rewriteAll day long, my mind remained calm while my body felt like it was on fire. It’s definitely being tested, though. Just when I felt like I had finally shed some of the unhelpful thoughts that I carried around for so many years, I find that they are once again beginning to reappear.

“This is going to last a lifetime?”

This thought is always good for a few seconds (or minutes) of intense anxiety. When I frame my situation in these terms, it seems so impossible to deal with. So today, I decided to rewrite this thought. I turned it into “Sure, this will last a lifetime – but I only need to get through this moment. I have done so before, and I will continue to do so.”

As I continued to walk, I noticed that I was on the flat surface of the street and not on the neighboring concrete sidewalk. The small steps on each driveway curb were just too much for my ankles and knees to handle. Chances are, my crutches are going to come back out from the corner of the entryway to my house. (In the past I used to put them in a closet when they were not in use, but bringing them back out was that much more difficult.

“I feel like a failure.”

Okay, first of all, let me say that that I know that I am not a failure. But somehow, every time my crutches come back out of the closet/corner, I feel like I have failed. The fact that sometimes I cannot carry my own weight on my feet and legs – even though I completely understand the reason why – still feels like a shortcoming on my part.

I guess I’ll strike out that previous thought and replace it with “I will do what I need to do in order to take care of myself.” I’m still not completely convinced, though. Darn. I thought that I had finally worked through these feelings of failure.

Looking back at this moment of the day when all the above thoughts (and others) crossed my mind, I do recognize that I was able to remain calm. I experienced absolutely no feelings of anxiety or shortness of breath.

So instead of feeling bad about the reappearance of these thoughts, I think I’ll celebrate the fact that I was able to work through them the best I could.

Stay tuned…for the next adventure of Rheumatoid Arthritis Guy!

More RA Blogs

Learning To Live

Weak. Stiff. Hot. Pain. These are some of the words I’d use to describe my arthritis. If you had told me seven years ago that I would be diagnosed with Rheumatoid Arthritis within a year, I think I would have looked at you like you were off your rocker. I was a child in my last year of Junior High when I was diagnosed. I knew my hands hurt, but it certainly wasn’t something I was too worried about. I was more concerned about the way my index finger looked. The middle joint almost looked like it has been reversed, so it was sunken down into my skin. My finger clicked when I bent it. My friends thought it was “kinda gross.”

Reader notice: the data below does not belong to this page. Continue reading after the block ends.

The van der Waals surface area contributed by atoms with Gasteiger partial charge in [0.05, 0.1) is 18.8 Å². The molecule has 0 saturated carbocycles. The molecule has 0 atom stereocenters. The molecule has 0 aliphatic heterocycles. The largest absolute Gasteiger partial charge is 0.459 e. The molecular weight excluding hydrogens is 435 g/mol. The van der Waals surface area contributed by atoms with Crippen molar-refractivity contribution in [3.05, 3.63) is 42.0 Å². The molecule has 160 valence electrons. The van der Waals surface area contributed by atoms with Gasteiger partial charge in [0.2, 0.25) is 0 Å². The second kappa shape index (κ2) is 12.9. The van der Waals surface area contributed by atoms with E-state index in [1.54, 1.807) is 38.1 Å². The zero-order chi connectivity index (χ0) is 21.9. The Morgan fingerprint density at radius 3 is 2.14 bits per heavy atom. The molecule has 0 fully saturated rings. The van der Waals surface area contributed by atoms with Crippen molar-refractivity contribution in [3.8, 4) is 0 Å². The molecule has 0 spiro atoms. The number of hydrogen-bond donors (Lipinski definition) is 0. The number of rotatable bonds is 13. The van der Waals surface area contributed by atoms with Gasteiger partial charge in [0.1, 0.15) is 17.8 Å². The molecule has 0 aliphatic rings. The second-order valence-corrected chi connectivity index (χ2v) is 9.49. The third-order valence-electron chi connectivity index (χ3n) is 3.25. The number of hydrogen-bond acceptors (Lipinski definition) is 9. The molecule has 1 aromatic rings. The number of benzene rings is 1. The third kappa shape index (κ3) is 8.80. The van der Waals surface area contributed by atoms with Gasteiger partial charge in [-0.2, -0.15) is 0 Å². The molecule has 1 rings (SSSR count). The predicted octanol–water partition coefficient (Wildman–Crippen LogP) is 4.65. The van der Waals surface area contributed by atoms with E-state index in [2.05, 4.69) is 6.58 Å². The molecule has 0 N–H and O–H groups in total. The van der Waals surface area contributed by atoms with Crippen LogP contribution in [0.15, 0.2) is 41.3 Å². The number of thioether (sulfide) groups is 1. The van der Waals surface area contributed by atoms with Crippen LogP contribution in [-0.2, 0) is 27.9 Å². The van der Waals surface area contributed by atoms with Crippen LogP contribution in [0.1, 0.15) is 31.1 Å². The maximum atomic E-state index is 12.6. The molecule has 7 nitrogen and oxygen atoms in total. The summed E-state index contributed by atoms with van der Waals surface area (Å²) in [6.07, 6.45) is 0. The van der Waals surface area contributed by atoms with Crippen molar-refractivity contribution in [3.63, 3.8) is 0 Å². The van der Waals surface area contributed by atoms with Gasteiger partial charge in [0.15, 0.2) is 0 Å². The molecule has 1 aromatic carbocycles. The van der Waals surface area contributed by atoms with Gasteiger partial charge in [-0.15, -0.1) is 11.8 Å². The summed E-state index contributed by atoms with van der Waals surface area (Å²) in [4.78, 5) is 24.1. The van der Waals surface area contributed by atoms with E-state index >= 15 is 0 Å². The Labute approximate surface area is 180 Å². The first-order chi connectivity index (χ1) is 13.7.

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Letters From The Breach

I’d expected a solid I-don’t-know because the only thing certain about my experience of autoimmune arthritis has been its uncertainty. We might be able to get you a remission. This drug is promising. We expect to slow your joint damage. We’re unsure exactly what kind of arthritis you have, we just know it’s autoimmune. If this doesn’t work, we’ll try something else. Might-promising-expect-unsure-if. A bouquet of guesses ribboned with equivocation. My daily experience of this disease has been just as muddling. Day to day, the symptoms vary. I can’t tell you on a Monday if I’ll be up for a Wednesday night outing.

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6:00 PM

6 oclockSix o’clock in the evening: the sun sets, and the temperature plunges. I am once again reminded that I am living high in the Andes Mountains. It’s only the beginning of May. Technically, we’re not even officially into winter – but it sure feels like it! I mentally start my countdown…only twelve more hours until the sun comes out again.

My wrists feel like they’ve been crushed under a huge boulder. The searing sensation in my ankles continues to grow. My left knee is pulsating in pain…five seconds on, five seconds off.

Only as recently as last week did I finally realize how much I really dreaded this time of day. As I look back on last winter, I now understand how much my pain – both emotional and physical – often spiked during this time of the day. When I signed up for an evening language course at a local university a few months ago, some of my worst moments often coincided with the beginning of class, which started at 6:15 pm.

So I’ve decided to make this time of day something to look forward to. Within the past few days, I have gone to a coffee shop, gone to happy hour, or specified an activity to start precisely at this time. The pain is still there, sure, but life goes on.

For all too long, 6:00 pm has been a bad hour for me. I’m convinced, however, that I can make it into a good hour for me.

So far, I’m having good results.

Stay tuned…for the next adventure of Rheumatoid Arthritis Guy!

New Blog

Rheum For God

I ended up in a rheumatologist’s office in 2009.  He told me I had rheumatoid arthritis at my first visit.  To this day, my blood work is fabulous.  But I don’t need blood work and x-rays and MRIs to tell me I have something attacking my body with the vengeance of a fire.  I am here because I have always loved to write and God has my attention with this disease.  He has put it on my heart to put down in writing what He is doing in my life.  I have been so touched by what other bloggers have shared.  Thank you for putting words to so many emotions and hidden thoughts.  Talk about therapy.  At this point in my life, I feel as if my life has changed from that of a physical battle to a spiritual walk.  And I am a better person for it. I’m trusting Him one day at a time until He returns.

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